Ripper X said...

Realism and D&D are two very different things, especially when it comes to combat, but I get what you are saying. Either you are a fan of the THAC0 system, or you aren't. Me personally, I can't use a combat matrix, I don't like them and I never have. I can work with the THAC0 system much faster, I already know my THACO, just give me the modified AC and I can tell you if I hit or not.

I personally have developed a deep love for math, but calculating THAC0 isn't complex enough to even be called math. But I get it! I do. It is a preference thing, but the cool thing about it is that you and I can play the same game with two different tables and come out with relatively the same results regardless of the method that we are using, so you are correct, using the 1e matrix system instead of THAC0 doesn't break the game down, it is still functional.

Brooser Bear said...

Oh no, Ripper, I bring the Combat in all its mortal glory to my D&D players. Consider this: Combat is non-linear, meaning that any injury can be fatal. I see fear in my players' eyes every time they go into battle. I have am elegant mechanic for determining, if a critically injured character remains on his feet; and if he remains conscious after an arrow pierces his chest, before bleeding out. I use a hit location table, but not for damage, rather to see of the armor will avert a critical hit. Armor is very expensive and warriors have to spend money and seek out master armorer and accumulate good armor piece meal. If you got a solid metal piece protecting the area, then nothing under sixth level can deal a death blow with natural weapons through a solid metal armor. Players can develop their unique fighting style by trial and error, that matches historical experience.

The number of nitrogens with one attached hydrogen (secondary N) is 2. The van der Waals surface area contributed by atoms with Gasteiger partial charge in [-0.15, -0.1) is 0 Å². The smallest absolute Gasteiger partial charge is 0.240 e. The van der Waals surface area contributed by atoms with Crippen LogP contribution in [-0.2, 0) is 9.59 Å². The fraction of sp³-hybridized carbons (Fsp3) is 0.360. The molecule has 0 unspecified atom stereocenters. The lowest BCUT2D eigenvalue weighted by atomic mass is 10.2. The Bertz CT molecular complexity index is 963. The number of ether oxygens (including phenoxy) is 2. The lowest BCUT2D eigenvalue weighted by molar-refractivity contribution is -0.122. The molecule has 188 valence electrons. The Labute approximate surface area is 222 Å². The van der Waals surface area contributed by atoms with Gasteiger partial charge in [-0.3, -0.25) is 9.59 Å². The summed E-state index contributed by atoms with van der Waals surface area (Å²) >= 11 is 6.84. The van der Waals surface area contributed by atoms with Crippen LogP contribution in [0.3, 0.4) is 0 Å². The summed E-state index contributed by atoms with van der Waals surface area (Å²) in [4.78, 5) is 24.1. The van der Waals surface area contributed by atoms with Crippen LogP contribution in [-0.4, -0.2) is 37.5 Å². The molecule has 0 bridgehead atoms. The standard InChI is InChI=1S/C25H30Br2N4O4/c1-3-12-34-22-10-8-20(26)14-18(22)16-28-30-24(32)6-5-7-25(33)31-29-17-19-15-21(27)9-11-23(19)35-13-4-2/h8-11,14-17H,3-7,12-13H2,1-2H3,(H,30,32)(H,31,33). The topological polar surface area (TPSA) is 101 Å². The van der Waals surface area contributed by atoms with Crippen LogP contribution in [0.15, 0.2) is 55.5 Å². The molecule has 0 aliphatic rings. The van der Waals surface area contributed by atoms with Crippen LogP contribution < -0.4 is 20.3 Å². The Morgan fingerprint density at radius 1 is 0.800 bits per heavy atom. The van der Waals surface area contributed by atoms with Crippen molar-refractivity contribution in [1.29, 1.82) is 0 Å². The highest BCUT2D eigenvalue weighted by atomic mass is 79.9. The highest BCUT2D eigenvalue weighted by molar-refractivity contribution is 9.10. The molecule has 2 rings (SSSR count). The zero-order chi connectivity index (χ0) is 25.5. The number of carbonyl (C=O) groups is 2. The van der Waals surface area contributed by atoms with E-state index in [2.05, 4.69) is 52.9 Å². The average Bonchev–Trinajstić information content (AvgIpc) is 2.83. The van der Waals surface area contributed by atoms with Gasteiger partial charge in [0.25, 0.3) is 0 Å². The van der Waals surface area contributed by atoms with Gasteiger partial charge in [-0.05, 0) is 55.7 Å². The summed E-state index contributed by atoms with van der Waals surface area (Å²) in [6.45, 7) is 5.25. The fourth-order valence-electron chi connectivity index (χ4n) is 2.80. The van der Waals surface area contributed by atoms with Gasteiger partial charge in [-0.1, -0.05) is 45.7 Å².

I don't use THAC0, because there are a set of static modifiers to hit, and then there are tactical modifiers that apply to the to hit roll based on characters' actions in battle, and, if they use the weapon in accordance with the purpose, for which is was developed, they get a tactical advantage - Unseating riders, trapping and pulling shields from melee opponents, etc. If I want to learn the players something, I have their opponents use the tactic on players.

I also make my D&D game realistic in terms of consequences of their decisions, that players face in the game.

The chief benefit of all this house-ruling is that players are forced to think, and that power games are rendered impotent. They have to get into the game to be able to perform. This style of DMing evolved, when I got a group of outsiders to gaming, wbo all wanted to play fighters (they had a pretty sound logic - simplest character type that they can understand, and therefore, control). I decided to make playing fighters in my game as interesting, as it is to play thieves and magic-users.

1e Matrix suits me better, but I see the advantages of using THAC0.